The Guilt Trip

The Guilt Trip -- for those who enjoy character-driven plots, this is a family drama filled with layers of secrets and lies.

Book Review

The Guilt Trip by Sandie Jones

Rating: 3 out of 5.

About The Guilt Trip

The Guilt Trip by Sandie Jones -- book cover

Six friends.

Rachel and Noah have been friends since they met at university. While they once thought that they might be something more, now, twenty years later, they are each happily married to other people, Jack and Paige respectively. Jack’s brother Will is getting married, to the dazzling, impulsive Ali. The group of six travel to Portugal for their destination weekend.

Three couples.

As they arrive at a gorgeous villa perched on a cliff-edge, overlooking towering waves that crash on the famous surfing beaches below at Nazaré, they try to settle into a weekend of fun. While Rachel is looking forward to getting to know her future sister-in-law Ali better, Ali can’t help but rub many of the group up the wrong way: Rachel’s best friend Paige thinks Ali is attention-seeking and childish, and while Jack is trying to support his brother Will’s choice of wife, he is also finding plenty to disagree with Noah about.

One fatal misunderstanding . . .

But when Rachel discovers something about Ali that she can hardly believe, everything changes. As the wedding weekend unfolds, the secrets each of them hold begin to spill, and friendships and marriages threaten to unravel. Soon, jumping to conclusions becomes the difference between life and death.

The Guilt Trip by Sandie Jones, book on e-reader set against white background with pillows and candles

Post contains affiliate links. As an Amazon associate, we earn from qualifying purchases. Thanks to NetGalley and St. Martin’s Press for this eARC in exchange for an honest review!

Reader’s Thoughts

This book was a different read than I was expecting. While the cover description led me to expect murder and mystery, the story’s emphasis is instead very much on the characters’ relationships and group dynamics. Personally, I feel this was a bit of a marketing issue with this book.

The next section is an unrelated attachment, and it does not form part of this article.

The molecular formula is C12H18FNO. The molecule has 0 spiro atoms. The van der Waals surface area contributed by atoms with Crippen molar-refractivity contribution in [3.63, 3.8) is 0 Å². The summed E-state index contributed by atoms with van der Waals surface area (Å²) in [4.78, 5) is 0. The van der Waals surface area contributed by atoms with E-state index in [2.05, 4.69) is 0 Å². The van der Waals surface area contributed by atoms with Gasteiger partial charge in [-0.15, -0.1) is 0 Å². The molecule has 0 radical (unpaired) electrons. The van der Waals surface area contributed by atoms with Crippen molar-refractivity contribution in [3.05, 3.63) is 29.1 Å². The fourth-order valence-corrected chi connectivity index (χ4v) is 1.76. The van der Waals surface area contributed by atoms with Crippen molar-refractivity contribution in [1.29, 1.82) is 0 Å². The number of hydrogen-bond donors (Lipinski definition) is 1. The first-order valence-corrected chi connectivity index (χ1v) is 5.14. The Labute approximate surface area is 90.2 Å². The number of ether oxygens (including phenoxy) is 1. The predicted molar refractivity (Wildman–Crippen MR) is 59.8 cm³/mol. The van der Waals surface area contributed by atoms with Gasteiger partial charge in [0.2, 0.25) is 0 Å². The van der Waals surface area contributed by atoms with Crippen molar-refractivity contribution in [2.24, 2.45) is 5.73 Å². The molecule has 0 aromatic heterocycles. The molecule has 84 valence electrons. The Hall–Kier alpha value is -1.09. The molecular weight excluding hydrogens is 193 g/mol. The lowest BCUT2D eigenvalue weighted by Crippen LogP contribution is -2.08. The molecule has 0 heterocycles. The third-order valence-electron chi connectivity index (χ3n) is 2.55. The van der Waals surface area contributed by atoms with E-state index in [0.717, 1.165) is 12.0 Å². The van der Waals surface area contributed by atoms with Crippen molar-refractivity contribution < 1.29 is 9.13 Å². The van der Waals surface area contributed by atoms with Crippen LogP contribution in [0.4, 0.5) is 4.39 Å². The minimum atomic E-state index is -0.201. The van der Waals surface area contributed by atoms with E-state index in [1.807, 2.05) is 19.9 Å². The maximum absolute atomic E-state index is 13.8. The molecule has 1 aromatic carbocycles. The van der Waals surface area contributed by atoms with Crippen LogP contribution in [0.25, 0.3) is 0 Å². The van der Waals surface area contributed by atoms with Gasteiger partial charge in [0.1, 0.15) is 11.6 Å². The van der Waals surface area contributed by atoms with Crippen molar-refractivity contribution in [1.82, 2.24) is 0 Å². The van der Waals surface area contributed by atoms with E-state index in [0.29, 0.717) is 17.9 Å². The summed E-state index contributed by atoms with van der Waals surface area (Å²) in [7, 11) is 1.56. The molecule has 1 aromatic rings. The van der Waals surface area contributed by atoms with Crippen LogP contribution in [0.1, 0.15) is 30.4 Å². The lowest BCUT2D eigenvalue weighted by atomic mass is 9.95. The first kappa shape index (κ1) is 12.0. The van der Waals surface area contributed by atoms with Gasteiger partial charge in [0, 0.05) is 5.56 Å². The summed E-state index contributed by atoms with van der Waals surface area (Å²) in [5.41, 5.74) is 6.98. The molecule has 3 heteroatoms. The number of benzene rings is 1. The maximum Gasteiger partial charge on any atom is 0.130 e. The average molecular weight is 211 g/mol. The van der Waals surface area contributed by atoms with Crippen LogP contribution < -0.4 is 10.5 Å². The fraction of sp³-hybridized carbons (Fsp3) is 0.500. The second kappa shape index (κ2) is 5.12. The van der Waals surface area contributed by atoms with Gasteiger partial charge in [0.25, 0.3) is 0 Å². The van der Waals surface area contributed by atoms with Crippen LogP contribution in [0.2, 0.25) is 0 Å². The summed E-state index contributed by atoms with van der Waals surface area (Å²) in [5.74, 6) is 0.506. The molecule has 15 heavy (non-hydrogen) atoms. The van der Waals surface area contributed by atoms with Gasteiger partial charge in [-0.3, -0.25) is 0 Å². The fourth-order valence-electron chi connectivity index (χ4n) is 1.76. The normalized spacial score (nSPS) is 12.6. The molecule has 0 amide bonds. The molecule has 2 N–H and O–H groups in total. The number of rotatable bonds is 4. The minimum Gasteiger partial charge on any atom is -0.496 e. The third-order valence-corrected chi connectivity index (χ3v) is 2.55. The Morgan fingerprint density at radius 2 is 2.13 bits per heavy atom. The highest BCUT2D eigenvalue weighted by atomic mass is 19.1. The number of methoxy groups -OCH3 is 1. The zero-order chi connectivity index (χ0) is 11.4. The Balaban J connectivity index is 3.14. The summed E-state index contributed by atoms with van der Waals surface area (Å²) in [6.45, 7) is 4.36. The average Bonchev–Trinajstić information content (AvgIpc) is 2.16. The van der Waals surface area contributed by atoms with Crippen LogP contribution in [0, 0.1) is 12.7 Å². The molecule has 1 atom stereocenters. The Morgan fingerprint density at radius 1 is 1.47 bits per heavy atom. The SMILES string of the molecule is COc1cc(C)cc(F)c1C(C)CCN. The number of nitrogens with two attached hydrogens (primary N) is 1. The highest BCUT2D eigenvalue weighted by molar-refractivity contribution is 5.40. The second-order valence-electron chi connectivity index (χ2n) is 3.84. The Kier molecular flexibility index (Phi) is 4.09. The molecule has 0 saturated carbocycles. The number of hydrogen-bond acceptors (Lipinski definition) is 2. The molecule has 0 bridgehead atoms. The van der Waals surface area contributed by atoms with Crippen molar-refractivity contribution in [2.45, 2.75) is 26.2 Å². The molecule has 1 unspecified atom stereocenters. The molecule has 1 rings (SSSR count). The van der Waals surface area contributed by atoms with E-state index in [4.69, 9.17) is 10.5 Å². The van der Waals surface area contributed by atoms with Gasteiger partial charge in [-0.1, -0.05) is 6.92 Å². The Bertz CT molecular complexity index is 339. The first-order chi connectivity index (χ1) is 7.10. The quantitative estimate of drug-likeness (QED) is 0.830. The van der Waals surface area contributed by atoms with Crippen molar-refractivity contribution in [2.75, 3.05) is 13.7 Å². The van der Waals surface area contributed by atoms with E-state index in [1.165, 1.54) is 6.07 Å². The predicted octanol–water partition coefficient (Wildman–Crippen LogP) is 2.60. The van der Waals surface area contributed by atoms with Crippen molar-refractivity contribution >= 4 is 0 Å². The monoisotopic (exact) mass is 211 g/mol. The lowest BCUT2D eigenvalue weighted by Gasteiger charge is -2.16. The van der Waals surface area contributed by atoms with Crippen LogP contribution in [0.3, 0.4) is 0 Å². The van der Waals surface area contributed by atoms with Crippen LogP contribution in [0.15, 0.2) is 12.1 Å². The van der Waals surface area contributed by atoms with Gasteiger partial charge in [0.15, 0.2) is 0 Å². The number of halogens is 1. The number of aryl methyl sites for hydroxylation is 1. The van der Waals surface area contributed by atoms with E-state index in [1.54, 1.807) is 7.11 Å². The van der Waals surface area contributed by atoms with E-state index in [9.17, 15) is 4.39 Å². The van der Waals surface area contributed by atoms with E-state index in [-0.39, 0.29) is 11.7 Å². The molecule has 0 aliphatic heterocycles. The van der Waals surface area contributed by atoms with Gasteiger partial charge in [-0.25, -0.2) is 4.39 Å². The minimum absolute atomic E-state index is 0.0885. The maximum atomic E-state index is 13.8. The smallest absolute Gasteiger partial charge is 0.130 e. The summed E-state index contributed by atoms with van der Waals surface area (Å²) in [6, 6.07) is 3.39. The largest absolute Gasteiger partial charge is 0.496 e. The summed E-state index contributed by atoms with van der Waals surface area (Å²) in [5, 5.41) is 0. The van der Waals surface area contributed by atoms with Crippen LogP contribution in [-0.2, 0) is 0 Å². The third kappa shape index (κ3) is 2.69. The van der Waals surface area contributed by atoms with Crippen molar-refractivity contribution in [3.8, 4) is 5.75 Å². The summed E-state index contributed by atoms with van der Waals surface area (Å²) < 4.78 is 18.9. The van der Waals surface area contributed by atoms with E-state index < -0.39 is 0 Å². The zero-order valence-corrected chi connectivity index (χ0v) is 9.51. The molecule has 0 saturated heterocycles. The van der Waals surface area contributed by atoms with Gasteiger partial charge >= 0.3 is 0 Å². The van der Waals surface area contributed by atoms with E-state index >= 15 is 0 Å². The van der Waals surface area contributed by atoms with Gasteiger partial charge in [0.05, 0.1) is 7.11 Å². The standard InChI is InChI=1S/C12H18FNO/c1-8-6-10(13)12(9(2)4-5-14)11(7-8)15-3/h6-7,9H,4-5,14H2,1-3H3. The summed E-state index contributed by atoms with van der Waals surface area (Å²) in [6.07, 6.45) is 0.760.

But setting aside my initial assumptions about the book, it was still an okay read for me. While there wasn’t the action or suspense I’d been expecting, I was still curious as to what was going on. The author has a unique writing style which helped add to the story. And with so many layers of secrets and lies fueling this group of friends, it kept me engaged.

As you near the end of the book, things start happening quickly. This was very different pacing from the rest of the novel and took me by surprise. It also left me a bit confused about certain points. (No spoilers, but there were a few aspects to the final chapters that didn’t fully add up for me…) It was almost like reading a different story and I wasn’t sure how I felt about that.

My recommendation: If you’re looking for a murder mystery, this isn’t the story for you. I would only recommend this for those looking for a family drama full of gossipy secrets and a heavily dialogue-driven plot.

Rating: 3 out of 5.

2 thoughts on “The Guilt Trip”

  1. One of the worst written novels I’ve ever read. Unbelievable plot lines, terrible character development, and phrasing that a sixth grader wouldn’t use: “involuntary jaw spasm” at times of tension was the most overused and terrible of them all. Set in Portugal, but it might as well have been in Yonkers. This is a book I would not loan to anyone. I’m sorry I spent a few hours reading it; a waste of time.

    1. Tricia Crowell Everett

      You said it very well….I did not enjoy this book. It felt like a cheap soap opera…gossipy, judgmental, lacking in morals, not much depth. Nothing about Portugal was developed. Certainly won’t recommend this book to my friends!

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